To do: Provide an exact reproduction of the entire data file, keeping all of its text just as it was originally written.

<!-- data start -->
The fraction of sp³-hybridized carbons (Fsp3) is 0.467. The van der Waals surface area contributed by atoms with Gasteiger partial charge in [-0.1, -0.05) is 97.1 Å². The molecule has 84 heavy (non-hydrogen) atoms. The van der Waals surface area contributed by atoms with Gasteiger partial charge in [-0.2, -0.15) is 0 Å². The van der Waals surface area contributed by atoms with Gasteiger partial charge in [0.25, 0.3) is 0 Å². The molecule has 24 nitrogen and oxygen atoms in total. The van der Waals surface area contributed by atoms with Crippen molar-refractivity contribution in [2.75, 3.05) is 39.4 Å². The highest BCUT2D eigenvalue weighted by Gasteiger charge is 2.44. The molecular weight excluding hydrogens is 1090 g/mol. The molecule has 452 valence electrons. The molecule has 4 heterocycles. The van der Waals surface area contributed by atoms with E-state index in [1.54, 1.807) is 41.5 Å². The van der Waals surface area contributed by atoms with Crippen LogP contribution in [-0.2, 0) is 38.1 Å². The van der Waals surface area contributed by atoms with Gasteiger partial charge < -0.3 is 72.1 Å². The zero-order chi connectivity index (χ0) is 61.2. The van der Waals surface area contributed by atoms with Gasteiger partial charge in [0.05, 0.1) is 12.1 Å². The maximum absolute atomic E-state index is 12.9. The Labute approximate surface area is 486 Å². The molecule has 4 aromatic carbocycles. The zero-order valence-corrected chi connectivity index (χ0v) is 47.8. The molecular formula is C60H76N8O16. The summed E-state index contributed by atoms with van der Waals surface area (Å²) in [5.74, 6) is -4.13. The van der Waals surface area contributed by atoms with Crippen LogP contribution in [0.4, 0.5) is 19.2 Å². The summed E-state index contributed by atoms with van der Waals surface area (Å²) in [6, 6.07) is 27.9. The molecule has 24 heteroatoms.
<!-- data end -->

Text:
The fraction of sp³-hybridized carbons (Fsp3) is 0.467. The van der Waals surface area contributed by atoms with Gasteiger partial charge in [-0.1, -0.05) is 97.1 Å². The molecule has 84 heavy (non-hydrogen) atoms. The van der Waals surface area contributed by atoms with Gasteiger partial charge in [-0.2, -0.15) is 0 Å². The van der Waals surface area contributed by atoms with Gasteiger partial charge in [0.25, 0.3) is 0 Å². The molecule has 24 nitrogen and oxygen atoms in total. The van der Waals surface area contributed by atoms with Crippen molar-refractivity contribution in [2.75, 3.05) is 39.4 Å². The highest BCUT2D eigenvalue weighted by Gasteiger charge is 2.44. The molecular weight excluding hydrogens is 1090 g/mol. The molecule has 452 valence electrons. The molecule has 4 heterocycles. The van der Waals surface area contributed by atoms with E-state index in [1.54, 1.807) is 41.5 Å². The van der Waals surface area contributed by atoms with Crippen LogP contribution in [-0.2, 0) is 38.1 Å². The van der Waals surface area contributed by atoms with Gasteiger partial charge < -0.3 is 72.1 Å². The zero-order chi connectivity index (χ0) is 61.2. The van der Waals surface area contributed by atoms with Gasteiger partial charge in [0.05, 0.1) is 12.1 Å². The maximum absolute atomic E-state index is 12.9. The Labute approximate surface area is 486 Å². The molecule has 4 aromatic carbocycles. The zero-order valence-corrected chi connectivity index (χ0v) is 47.8. The molecular formula is C60H76N8O16. The summed E-state index contributed by atoms with van der Waals surface area (Å²) in [5.74, 6) is -4.13. The van der Waals surface area contributed by atoms with Crippen LogP contribution in [0.4, 0.5) is 19.2 Å². The summed E-state index contributed by atoms with van der Waals surface area (Å²) in [6, 6.07) is 27.9. The molecule has 24 heteroatoms.